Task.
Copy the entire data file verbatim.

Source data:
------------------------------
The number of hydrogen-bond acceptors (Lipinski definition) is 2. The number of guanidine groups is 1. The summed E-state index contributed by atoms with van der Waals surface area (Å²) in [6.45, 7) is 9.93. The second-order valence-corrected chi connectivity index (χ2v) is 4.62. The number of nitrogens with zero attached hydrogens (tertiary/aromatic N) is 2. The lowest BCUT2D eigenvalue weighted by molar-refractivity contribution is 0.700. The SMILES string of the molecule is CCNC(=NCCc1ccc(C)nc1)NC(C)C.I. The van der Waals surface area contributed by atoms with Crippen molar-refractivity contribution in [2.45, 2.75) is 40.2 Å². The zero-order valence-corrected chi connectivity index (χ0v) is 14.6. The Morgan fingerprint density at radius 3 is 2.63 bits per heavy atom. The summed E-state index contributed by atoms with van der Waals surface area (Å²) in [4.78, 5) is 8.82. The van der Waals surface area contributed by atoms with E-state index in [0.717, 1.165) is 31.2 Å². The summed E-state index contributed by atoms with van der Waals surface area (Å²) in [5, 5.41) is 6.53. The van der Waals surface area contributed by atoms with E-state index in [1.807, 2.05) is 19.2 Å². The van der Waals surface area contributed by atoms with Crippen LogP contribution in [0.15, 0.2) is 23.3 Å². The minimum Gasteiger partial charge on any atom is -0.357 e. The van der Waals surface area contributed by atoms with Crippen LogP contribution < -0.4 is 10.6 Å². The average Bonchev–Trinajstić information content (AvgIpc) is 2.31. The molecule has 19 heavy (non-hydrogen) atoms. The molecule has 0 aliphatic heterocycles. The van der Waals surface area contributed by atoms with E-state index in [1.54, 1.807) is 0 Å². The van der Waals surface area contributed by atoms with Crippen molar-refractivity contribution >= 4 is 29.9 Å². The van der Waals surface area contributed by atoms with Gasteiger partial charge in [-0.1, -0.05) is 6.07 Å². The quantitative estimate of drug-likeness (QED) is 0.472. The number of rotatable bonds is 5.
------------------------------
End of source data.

The number of hydrogen-bond acceptors (Lipinski definition) is 2. The number of guanidine groups is 1. The summed E-state index contributed by atoms with van der Waals surface area (Å²) in [6.45, 7) is 9.93. The second-order valence-corrected chi connectivity index (χ2v) is 4.62. The number of nitrogens with zero attached hydrogens (tertiary/aromatic N) is 2. The lowest BCUT2D eigenvalue weighted by molar-refractivity contribution is 0.700. The SMILES string of the molecule is CCNC(=NCCc1ccc(C)nc1)NC(C)C.I. The van der Waals surface area contributed by atoms with Crippen molar-refractivity contribution in [2.45, 2.75) is 40.2 Å². The zero-order valence-corrected chi connectivity index (χ0v) is 14.6. The Morgan fingerprint density at radius 3 is 2.63 bits per heavy atom. The summed E-state index contributed by atoms with van der Waals surface area (Å²) in [4.78, 5) is 8.82. The van der Waals surface area contributed by atoms with E-state index in [0.717, 1.165) is 31.2 Å². The summed E-state index contributed by atoms with van der Waals surface area (Å²) in [5, 5.41) is 6.53. The van der Waals surface area contributed by atoms with E-state index in [1.807, 2.05) is 19.2 Å². The van der Waals surface area contributed by atoms with Crippen LogP contribution in [0.15, 0.2) is 23.3 Å². The minimum Gasteiger partial charge on any atom is -0.357 e. The van der Waals surface area contributed by atoms with Crippen LogP contribution < -0.4 is 10.6 Å². The average Bonchev–Trinajstić information content (AvgIpc) is 2.31. The molecule has 19 heavy (non-hydrogen) atoms. The molecule has 0 aliphatic heterocycles. The van der Waals surface area contributed by atoms with E-state index in [1.54, 1.807) is 0 Å². The van der Waals surface area contributed by atoms with Crippen molar-refractivity contribution >= 4 is 29.9 Å². The van der Waals surface area contributed by atoms with Gasteiger partial charge in [-0.1, -0.05) is 6.07 Å². The quantitative estimate of drug-likeness (QED) is 0.472. The number of rotatable bonds is 5.